1: ACCIDENTALS SHOWN ONLY ONCE PER BAR
The fact that an accidental is only shown once per bar (measure) means that in music that is very chromatic, harmonically complex (and/or when the bars have a lot of notes in them), the player has to have a very good memory for the notes that have just been played in that bar, but only in that bar (and not before). This is an unnecessary added difficulty frequently found in late-romantic and modern classical music. Music notation was not always like that: Bach notated every accidental always, which is extremely helpful as his music is often very harmonically complex. In the sheet music offered on this website, we have normally reverted to this “user-friendly” tradition.
2: TOO MANY UNNECESSARILY COMPLEX ACCIDENTALS
When composers write music that sounds simultaneously in two (or more) different keys, this is called “polytonality” and can be a problem for our ears. But when composers notate their music in a different key signature to how it sounds, there is absolutely no problem for our ears, but there can be serious problems for our brains because this music can be hard – or very hard – to read, depending on how far apart the two keys are. When the music modulates into different keys, composers will often just pile on the accidentals, including nasty double-sharps and double-flats for harmonic accuracy, rather than changing the key signature in the score. The reading difficulties derived from this situation are unnecessary stress-producers and if we were to invent a name for this phenomenon it would not be complimentary!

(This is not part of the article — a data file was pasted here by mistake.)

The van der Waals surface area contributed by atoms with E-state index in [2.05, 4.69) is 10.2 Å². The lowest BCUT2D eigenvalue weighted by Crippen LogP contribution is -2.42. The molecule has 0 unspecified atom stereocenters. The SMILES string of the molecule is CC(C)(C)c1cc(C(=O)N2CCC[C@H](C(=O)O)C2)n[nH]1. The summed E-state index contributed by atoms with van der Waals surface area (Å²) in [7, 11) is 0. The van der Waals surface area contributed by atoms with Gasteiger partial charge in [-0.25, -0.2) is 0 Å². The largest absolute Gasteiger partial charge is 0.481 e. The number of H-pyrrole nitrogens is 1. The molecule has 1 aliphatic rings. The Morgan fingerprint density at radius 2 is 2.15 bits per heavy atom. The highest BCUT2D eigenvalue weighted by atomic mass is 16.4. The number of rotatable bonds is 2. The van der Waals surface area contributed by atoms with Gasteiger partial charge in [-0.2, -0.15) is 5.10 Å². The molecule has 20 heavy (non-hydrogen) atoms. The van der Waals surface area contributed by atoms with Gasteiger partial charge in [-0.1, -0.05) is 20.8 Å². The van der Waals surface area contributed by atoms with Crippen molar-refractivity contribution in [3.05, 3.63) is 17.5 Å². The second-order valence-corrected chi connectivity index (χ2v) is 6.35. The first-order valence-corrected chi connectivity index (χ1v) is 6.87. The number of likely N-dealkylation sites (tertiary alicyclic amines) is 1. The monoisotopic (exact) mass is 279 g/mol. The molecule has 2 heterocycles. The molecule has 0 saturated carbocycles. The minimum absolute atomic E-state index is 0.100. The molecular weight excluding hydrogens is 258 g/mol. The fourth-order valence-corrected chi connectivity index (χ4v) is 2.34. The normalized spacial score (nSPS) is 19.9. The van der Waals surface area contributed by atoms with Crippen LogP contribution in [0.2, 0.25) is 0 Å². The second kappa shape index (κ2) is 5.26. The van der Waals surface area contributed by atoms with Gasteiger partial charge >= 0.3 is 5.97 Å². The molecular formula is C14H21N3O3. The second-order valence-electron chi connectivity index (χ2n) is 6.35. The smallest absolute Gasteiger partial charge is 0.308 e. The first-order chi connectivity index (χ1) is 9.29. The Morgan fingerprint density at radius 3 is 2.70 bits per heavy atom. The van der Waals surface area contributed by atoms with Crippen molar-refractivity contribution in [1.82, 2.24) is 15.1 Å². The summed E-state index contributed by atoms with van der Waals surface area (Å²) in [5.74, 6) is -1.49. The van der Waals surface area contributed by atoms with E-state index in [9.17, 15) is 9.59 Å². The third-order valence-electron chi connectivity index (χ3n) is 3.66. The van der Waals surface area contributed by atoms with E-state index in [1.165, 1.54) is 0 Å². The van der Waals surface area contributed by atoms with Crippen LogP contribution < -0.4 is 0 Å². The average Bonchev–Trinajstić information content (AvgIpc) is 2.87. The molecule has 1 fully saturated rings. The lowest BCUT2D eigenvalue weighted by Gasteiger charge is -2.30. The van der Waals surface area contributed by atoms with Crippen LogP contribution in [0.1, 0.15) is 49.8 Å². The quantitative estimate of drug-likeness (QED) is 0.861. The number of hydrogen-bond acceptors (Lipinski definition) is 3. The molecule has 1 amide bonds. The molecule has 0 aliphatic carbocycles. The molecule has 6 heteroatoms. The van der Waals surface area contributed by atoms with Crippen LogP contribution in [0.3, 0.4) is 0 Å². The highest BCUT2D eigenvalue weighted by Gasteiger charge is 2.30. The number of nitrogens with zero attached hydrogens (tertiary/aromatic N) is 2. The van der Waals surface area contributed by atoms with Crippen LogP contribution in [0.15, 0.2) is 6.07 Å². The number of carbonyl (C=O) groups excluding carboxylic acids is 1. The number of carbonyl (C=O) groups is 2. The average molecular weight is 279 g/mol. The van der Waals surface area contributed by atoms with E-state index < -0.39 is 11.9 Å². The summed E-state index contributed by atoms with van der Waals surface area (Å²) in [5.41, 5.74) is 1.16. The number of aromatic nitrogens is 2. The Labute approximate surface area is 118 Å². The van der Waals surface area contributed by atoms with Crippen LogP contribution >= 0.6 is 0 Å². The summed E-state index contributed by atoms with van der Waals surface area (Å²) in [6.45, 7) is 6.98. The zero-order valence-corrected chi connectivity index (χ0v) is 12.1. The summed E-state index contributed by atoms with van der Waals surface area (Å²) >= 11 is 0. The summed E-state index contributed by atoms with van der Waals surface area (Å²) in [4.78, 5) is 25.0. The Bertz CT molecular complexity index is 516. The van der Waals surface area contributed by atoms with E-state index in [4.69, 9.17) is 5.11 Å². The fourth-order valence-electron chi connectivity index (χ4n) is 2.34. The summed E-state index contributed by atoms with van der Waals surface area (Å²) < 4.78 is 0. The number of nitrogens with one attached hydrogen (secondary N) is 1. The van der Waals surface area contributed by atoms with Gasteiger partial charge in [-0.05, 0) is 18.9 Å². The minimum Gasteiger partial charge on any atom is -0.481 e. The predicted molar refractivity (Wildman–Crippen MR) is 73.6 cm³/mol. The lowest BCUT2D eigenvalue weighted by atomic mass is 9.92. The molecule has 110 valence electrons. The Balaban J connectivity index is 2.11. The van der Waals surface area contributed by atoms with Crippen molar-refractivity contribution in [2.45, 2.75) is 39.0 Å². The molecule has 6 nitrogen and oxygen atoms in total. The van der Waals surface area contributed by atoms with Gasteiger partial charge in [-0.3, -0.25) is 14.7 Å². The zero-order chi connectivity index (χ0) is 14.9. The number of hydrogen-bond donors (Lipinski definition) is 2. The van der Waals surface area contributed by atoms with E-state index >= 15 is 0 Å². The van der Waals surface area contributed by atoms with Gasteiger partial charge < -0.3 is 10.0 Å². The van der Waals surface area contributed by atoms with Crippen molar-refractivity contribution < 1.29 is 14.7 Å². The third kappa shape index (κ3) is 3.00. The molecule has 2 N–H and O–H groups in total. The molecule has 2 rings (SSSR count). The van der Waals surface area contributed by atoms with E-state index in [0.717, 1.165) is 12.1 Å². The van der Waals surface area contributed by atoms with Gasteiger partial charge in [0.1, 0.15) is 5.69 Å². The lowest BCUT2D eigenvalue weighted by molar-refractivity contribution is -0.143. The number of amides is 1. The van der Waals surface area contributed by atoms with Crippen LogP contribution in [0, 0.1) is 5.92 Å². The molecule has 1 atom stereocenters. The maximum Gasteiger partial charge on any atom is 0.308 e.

We instrumentalists are usually not highly trained in harmony and our principal priority is to make beautiful music rather than to be intellectual music-reading virtuosi. This problem is especially significant in orchestral playing where we need to play large amounts of notes with little rehearsal time. All the concentration that is needed to decipher unnecessarily difficult reading problems consumes brain power that is no longer available for making music, listening, and following the conductor. It would make learning a piece so much easier to have the notes written out in the simplest possible way. Easier reading = easier learning = less brain-strain. Here below are just a few examples taken from a two-page compilation of repertoire excerpts using unnecessarily complex pitch notation that can be seen by clicking here.
At least in the above examples all the accidentals in each passage were either sharps or flats. When composers mix flats and sharps in the same passage it’s as though they were using two languages in the same sentence. This also creates unnecessary reading problems.
There are times however, especially in highly chromatic passages, when mixing flats and sharps can help us with our reading, so long as the choice of flat or sharp follows the rule of “always using the simplest notation”. This works best when there is no key signature (C major).
Alternations of strange #’s and b’s, along with double sharps and flats, are perhaps the most difficult notations to read. Both these types of notation are however easily avoidable. As pitches become more and more “radical looking”, they actually become more and more “conservative sounding”. Look at the sequence of sharps and flats in order of “extremism” and we can see how the most “radical” notes are actually equivalent to the most “conservative” (shown in parentheses). We will start with the last, most extreme flat in any key signature (the seventh flat = Fb) and work towards the last, most extreme sharp (the seventh sharp = B#).